To face the more complicated challenges of science in the time of the reproducibility crisis, we are revamping our organization and are hiring eight Assistant Directors (ADs; all voluntary positions), 2 per committee. All ADs will actively work with the In-Mind Board (which currently consists of Reine van der Wal, Laurens van Gestel, Oliver Genschow, and Hans IJzerman, with Daniel Sligte and Malte Friese in advisory roles). We expect a time investment of about 5/10 hours per month, with a larger time investment in the earlier months. We expect a minimum commitment of two years, but preferably four years. The ADs will get to put together their own committees, keeping in mind balance regarding representation of different groups.
We will form four committees initially, and will hire two ADs per committee:1. PR/Impact: We want to extend our reach so that the work we publish reaches larger audiences. At the same time, we want to ensure that we understand the needs of our audience. The ADs for this committee will actively work to reach those goals.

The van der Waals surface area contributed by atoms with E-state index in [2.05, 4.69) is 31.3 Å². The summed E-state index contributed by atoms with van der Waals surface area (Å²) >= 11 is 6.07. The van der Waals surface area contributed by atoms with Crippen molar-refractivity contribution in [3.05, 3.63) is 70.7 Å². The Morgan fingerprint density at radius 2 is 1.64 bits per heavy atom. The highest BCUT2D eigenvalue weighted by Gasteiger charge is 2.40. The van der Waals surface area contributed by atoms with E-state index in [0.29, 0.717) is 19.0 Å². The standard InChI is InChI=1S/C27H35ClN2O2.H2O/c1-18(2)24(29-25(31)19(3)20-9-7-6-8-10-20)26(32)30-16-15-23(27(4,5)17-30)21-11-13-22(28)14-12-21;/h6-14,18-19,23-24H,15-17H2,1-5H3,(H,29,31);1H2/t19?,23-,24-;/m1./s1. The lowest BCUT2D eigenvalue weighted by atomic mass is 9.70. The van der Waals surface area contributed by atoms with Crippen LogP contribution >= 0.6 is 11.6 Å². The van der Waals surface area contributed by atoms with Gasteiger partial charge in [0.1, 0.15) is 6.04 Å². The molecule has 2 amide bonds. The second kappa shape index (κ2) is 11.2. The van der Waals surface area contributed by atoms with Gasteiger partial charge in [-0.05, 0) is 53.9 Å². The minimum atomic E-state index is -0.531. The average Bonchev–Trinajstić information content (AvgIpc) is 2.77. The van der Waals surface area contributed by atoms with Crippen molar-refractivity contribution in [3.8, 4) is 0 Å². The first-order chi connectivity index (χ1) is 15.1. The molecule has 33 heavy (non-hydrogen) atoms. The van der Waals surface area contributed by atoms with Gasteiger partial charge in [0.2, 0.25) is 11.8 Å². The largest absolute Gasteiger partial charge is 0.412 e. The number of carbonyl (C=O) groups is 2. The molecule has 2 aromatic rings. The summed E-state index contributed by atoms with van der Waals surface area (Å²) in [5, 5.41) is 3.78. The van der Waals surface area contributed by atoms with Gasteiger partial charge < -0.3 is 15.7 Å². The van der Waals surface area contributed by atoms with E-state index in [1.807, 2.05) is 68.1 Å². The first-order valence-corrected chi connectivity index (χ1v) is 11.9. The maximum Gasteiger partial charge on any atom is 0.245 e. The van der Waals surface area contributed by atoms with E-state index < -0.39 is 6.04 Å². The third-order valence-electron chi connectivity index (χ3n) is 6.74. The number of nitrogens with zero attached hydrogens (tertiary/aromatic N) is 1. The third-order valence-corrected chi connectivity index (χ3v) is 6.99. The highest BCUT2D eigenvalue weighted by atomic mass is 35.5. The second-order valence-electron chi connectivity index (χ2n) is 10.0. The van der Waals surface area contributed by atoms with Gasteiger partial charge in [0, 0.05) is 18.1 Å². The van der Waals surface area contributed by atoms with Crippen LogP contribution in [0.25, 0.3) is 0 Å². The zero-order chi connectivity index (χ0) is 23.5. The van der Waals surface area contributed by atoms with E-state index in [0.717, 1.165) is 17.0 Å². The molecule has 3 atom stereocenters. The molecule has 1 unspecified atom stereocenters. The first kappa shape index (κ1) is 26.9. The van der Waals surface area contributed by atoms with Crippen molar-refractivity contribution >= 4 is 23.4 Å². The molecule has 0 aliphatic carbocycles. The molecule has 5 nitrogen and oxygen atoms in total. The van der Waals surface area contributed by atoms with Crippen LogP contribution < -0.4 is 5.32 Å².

2. Community Building/Networking: Part of expanding In-Mind is building our own community and making our community stronger. We want to ensure to build a stronger professional community and to ensure that scientists are interested in bringing their work to the larger public. How can we create incentives for scientists to publish in In-Mind? In addition, how can we best network with professional societies in all domains of psychology and other stakeholders outside of the academy?
3. Securing Content/Quality Control: Securing content for a journal like In-Mind has been a challenge. This committee will ensure to support the editors to increase the number of submissions. In addition, it will focus on creating templates to help write for a wider audience. Part of the tasks can also include teaching writing workshops at conferences.
4. Solid Science: Psychology has gone through a reproducibility crisis and one of the major challenges in communicating psychological science to a wider audience is striking the balance between writing and communicating uncertainty. There are many developments that can help us better understand psychological processes (pre-registration, replication, bias correction tools, et cetera). How can we best integrate "Science 2.0" so that our science communication similarly receives a boost in accuracy?